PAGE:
I use a flintlock smoothbore 62 as an all around gun and so does my son. My sons smoothbore has a small rear sight which helps shorten the learning curve for shooting roundball but mine doesn't, it just took more practice. For roundball you will probably have to keep your shots in the 50-60 yard range and because it will be Cyl. bore your shots will be in the 20-25 yds with shot.
 
I've seen those but my biggest concern is with the experience that I have with cap lock firearms isn't good, the caps have always been loose fitting and easily fall off, and I'd be hunting squirrels and rabbits in the extremely thick cherry laurels in which I'd be crawling on my hands and knees, caps can easily fall off in all those branches, that's a big concern with cap lock firearms
Buy new nipples or the right size percussion caps and they won’t come off. But I get it and prefer flint also.
 
I have both a 62 smooth bore AND a 12 gauge double.

My 62 is a flinter and the 12 bore is percussion. The 62 is a 60 or 70 yard hunter with .595 balls and a .018 patch. I can hit a pie plate at 60 to 70 yards pretty consistently ( this is the heart/lung area of venison. It will throw #4 shot into a very nice pattern at 25 to 30 yards as well using 80 grains 2F powder.

The 12 bore wears a set of express style sights and will group patched balls from both barrels into that pie plate at 40 to 50 yards. If just shooting the right barrel I think I could group them pretty close into that pie plate at 60ish yards.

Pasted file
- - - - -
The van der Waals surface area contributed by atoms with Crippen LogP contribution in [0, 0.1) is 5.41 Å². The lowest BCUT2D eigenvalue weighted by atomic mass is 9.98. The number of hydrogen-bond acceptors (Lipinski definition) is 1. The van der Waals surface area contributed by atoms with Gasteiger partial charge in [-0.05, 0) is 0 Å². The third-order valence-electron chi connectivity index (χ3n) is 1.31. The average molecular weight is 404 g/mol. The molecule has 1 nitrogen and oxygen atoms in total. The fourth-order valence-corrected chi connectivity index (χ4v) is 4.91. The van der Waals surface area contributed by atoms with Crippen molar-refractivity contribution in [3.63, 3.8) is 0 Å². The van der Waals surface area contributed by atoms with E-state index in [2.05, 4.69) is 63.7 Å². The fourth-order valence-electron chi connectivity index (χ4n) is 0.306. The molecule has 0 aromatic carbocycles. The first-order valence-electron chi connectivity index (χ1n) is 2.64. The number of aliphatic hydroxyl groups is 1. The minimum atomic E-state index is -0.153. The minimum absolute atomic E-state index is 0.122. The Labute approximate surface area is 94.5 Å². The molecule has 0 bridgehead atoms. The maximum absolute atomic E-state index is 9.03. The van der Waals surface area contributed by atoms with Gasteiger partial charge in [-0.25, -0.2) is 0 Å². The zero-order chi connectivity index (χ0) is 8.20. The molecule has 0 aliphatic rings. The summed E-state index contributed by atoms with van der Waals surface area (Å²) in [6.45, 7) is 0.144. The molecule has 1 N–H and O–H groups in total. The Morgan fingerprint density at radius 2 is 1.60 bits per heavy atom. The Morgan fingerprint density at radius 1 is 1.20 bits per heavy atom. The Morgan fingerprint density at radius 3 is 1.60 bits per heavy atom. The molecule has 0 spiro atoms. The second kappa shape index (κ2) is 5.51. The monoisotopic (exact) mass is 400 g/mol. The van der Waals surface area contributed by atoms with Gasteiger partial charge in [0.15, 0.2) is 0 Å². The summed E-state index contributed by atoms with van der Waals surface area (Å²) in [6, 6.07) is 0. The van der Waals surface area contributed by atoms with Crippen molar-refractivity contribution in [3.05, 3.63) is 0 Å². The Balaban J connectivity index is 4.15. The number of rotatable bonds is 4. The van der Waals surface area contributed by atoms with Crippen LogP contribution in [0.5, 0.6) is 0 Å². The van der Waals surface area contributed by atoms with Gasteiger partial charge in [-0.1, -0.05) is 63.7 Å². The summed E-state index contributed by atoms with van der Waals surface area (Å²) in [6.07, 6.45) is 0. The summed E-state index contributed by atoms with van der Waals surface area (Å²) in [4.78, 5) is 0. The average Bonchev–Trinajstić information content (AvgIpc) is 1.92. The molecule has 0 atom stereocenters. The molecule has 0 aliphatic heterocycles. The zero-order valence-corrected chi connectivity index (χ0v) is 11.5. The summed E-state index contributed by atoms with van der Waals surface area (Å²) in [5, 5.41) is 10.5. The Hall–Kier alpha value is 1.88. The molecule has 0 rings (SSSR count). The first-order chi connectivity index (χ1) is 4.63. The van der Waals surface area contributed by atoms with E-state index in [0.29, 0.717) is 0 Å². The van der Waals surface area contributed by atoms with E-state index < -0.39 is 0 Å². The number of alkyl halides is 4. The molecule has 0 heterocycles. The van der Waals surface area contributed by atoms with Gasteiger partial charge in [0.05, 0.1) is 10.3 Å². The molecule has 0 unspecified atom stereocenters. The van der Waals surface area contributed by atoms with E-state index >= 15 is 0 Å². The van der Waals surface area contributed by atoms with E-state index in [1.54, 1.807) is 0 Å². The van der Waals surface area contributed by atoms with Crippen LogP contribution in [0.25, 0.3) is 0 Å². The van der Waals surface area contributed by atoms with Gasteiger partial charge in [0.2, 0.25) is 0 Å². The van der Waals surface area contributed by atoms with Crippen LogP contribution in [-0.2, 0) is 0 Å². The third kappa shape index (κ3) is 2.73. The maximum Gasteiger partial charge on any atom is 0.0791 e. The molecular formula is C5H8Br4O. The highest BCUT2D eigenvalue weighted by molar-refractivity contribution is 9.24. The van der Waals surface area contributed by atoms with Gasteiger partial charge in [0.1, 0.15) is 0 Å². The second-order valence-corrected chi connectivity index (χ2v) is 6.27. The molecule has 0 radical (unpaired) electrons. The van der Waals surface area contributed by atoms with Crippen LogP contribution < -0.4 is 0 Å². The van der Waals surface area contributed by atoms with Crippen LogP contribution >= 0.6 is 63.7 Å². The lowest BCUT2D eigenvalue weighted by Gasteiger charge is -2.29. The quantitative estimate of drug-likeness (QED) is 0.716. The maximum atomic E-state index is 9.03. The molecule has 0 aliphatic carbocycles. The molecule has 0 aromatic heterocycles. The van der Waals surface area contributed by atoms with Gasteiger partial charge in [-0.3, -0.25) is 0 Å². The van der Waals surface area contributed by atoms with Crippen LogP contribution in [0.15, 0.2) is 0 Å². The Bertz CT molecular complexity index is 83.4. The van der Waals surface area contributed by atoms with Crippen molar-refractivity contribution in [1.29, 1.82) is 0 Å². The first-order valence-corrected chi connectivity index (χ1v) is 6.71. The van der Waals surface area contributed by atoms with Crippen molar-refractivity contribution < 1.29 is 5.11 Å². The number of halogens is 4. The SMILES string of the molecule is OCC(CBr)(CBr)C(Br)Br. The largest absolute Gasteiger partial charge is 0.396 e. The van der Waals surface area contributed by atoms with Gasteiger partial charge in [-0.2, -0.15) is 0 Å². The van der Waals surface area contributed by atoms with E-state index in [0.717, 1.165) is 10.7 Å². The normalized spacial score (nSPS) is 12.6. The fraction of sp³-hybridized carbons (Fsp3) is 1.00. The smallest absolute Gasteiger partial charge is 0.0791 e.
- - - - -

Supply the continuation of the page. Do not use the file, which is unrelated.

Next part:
If I were gonna arm myself with a gun like you are talking about for short jaunts on trails where the swing would not be interrupted by brush, then I would go with the flintlock 62 smooth bore and carry it with shot for the camp fare and if n when I were in the company of say venison, I would pull the overshot card and drop the shot out , then thrust down a patched ball for the larger critter. Nice swamped barrel for a lightweight easy carrying gun and very agil on swinging on the small table game.

The ultimate gun would be the percussion12 bore loading the right barrel with patched ball and the left barrel with #4 shot. This is a bit more cumbersome to carry in my opinion but instantly ready for whatever pops its head up. Just need the nipples and caps to fit each other and they will certainly stay put till the shot is required.

Learning curve is WAY less on the percussion gun as well. Fun value is very much in the flintlocks arena tho. Either will serve ya well.

Wouldn't sell a 600 dollar double gun short in percussion tho. They are cheaper to get into AND will consistently put dinner on the supper table. Very likely be my choice if I were to be in the brush for an extended time.
 
Last edited:
I just love the 20 ga. smooth bore trade gun . Very versatile gun. I can hunt anything in this country with it . I make my own powder and even gather flint out of the creek for it ! LOL ...just a neat aspect of it let alone the history of the type . Love all trade guns but esp. N.W. guns .
 

Attachments

  • IMG_20230508_120225.jpg
    IMG_20230508_120225.jpg
    3.8 MB · Views: 0
  • IMG_20230508_120039.jpg
    IMG_20230508_120039.jpg
    4.9 MB · Views: 0
Back
Top